Teachers’ Tools for Navigation: This book is an obvious choice for read alouds and creative writing classes. I’d also use it with high school and adult readers, too. It teaches excellent examples of craft that could be analyzed richly by all ages and would inspire writing of all kinds.

Discussion Questions: 

  • How does the story maintain reader interest?
  • How do the illustrations pair with the story to make the story more effective?
  • Was the ending what you predicted? How does the ending enhance the story?

Read This If You Loved: Special Delivery and The Only Fish in the Sea by Philip Stead; Elephant and Piggie series by Mo Willems; The Frog and Toad series by Arnold Lobel; Pug Meets Pig by Sue Lowell Gallion

Author and Illustrator Interview

What keeps bringing you back to Sadie and Josephine?
MATTHEW: Phil’s had such great ideas and adventures for them, so I was always thrilled to be on board. I love the strange world these characters inhabit and the madcap stories they tell. So much fun to draw!
PHILIP: Sadie and Josephine are two of my favorite characters I’ve ever created. Matt and I talked a lot at the outset about wanting strong female leads that were confident and capable in the face of increasingly ridiculous circumstances. It’s just been so much fun coming up with those ridiculous circumstances and watching how Sadie and Josephine power right through.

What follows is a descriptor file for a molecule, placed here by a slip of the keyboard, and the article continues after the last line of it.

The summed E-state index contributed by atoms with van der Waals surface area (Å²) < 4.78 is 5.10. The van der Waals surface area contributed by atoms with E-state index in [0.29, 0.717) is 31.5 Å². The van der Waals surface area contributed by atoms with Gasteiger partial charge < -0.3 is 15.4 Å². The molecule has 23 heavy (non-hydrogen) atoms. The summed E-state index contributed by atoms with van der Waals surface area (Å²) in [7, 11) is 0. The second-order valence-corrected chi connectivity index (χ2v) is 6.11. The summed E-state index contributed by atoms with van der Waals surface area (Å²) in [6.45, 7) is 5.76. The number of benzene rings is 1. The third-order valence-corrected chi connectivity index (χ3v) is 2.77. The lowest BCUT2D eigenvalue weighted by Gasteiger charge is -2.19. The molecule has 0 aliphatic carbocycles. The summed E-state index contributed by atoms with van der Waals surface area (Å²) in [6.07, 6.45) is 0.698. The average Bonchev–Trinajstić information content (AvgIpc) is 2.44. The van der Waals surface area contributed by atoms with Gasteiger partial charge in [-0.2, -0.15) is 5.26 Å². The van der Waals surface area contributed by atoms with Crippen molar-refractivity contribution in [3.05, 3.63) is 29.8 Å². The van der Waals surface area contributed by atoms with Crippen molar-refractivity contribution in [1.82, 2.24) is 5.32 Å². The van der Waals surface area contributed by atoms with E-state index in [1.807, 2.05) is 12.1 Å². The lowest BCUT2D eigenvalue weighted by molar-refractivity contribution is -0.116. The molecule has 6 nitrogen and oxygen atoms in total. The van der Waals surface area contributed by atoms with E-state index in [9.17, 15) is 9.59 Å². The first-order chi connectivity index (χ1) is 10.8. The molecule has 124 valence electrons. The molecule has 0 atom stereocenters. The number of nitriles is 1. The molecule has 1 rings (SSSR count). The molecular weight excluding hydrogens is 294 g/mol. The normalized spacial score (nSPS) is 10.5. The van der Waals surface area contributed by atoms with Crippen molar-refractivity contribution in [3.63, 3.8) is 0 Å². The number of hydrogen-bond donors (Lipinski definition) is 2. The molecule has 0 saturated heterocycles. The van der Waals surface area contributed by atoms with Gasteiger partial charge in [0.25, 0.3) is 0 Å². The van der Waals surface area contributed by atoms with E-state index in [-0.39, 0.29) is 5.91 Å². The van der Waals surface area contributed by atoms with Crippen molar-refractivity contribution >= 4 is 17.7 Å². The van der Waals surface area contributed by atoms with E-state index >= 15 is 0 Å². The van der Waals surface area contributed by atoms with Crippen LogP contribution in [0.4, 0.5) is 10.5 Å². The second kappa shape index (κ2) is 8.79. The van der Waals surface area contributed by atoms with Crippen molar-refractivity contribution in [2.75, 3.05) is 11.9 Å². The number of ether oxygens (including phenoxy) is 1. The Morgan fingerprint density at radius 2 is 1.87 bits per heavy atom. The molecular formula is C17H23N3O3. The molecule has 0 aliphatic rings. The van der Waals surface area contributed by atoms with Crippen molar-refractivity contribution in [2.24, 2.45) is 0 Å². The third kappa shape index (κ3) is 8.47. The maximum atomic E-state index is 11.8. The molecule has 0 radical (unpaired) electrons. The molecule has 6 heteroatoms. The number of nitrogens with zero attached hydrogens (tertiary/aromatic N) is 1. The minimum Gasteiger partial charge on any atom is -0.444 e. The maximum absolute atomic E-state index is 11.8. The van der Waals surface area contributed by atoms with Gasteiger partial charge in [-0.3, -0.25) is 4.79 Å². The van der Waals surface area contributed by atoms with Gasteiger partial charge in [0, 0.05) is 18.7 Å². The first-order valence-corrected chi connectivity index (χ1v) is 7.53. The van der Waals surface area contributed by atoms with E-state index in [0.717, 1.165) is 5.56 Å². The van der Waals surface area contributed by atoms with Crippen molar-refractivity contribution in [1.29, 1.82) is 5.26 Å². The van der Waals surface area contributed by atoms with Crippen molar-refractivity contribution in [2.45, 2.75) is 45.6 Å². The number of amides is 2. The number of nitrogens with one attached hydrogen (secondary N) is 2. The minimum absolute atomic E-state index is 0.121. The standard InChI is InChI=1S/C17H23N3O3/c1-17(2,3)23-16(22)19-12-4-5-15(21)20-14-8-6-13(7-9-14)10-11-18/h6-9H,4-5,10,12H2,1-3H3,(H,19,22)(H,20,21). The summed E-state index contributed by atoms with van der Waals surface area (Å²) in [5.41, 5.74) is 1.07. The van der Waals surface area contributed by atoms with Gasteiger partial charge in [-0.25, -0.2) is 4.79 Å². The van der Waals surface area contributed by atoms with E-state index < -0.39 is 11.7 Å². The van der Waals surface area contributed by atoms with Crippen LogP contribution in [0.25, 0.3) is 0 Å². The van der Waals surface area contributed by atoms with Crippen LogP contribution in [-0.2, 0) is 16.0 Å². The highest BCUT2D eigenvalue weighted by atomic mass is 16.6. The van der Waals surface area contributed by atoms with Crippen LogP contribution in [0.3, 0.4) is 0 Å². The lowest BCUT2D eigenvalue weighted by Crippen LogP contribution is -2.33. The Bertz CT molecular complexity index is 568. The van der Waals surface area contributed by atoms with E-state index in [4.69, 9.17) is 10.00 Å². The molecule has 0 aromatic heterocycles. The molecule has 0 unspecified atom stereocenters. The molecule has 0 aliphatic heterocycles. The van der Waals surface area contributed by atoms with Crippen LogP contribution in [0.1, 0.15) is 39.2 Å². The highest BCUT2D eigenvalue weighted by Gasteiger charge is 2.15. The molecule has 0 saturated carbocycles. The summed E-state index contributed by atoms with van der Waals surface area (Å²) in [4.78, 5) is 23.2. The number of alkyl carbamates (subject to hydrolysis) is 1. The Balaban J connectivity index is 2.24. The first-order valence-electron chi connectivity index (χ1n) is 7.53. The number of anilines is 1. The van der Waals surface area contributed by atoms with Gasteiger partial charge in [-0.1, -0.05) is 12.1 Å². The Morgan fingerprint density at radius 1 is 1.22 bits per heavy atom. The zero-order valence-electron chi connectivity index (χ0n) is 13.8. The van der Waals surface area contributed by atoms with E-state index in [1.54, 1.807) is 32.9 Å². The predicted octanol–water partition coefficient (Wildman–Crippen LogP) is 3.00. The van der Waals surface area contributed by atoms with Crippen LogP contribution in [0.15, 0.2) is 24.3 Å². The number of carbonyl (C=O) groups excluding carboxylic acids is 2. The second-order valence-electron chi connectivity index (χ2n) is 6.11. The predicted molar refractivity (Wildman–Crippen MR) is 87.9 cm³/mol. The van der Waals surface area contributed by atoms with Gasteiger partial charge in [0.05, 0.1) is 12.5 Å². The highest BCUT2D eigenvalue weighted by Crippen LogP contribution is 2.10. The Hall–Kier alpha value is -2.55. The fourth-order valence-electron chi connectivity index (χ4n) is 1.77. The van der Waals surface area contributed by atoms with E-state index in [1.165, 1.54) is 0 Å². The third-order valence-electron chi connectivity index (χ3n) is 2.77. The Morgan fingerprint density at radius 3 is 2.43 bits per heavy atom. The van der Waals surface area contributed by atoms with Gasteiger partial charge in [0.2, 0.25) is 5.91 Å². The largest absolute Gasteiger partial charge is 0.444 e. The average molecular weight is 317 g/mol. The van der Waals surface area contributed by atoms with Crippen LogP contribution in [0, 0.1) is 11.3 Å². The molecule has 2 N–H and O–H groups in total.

Was the original story a collaboration? If not, how did it come to be? And is it more of a collaboration now that you’re on book 3?
MATTHEW: Unlike most author and illustrator picture book team scenarios, Phil and I and our editor Neal have collaborated through and through. Typically, authors and illustrators do not work together to make a picture book come to life. It’s a bit more of a relay race. The author does the first bit with the editor. Then the editor passes the baton to an illustrator to finish up the book. But since Phil and I were friends before Special Delivery (book 1), we always wanted to work together with Neal, so that’s how it’s always been. It’s always been a very natural and organic way of working for us. Can’t imagine it any other way, really!
PHILIP: Ditto that! Really, collaboration is the only way of working I’ve ever known. The only other illustrator I’ve worked with (other than myself) is my wife Erin. Writing work and illustration work are constantly overlapping in our studio and I think that overlap leads to better, more cohesive books. I definitely think many of the weird quirks of the three Sadie books wouldn’t have survived the more normal book making process where author and illustrator work separately on their own little islands.

Each Sadie story has an animal focus–how do you choose which animal(s) will be in the story?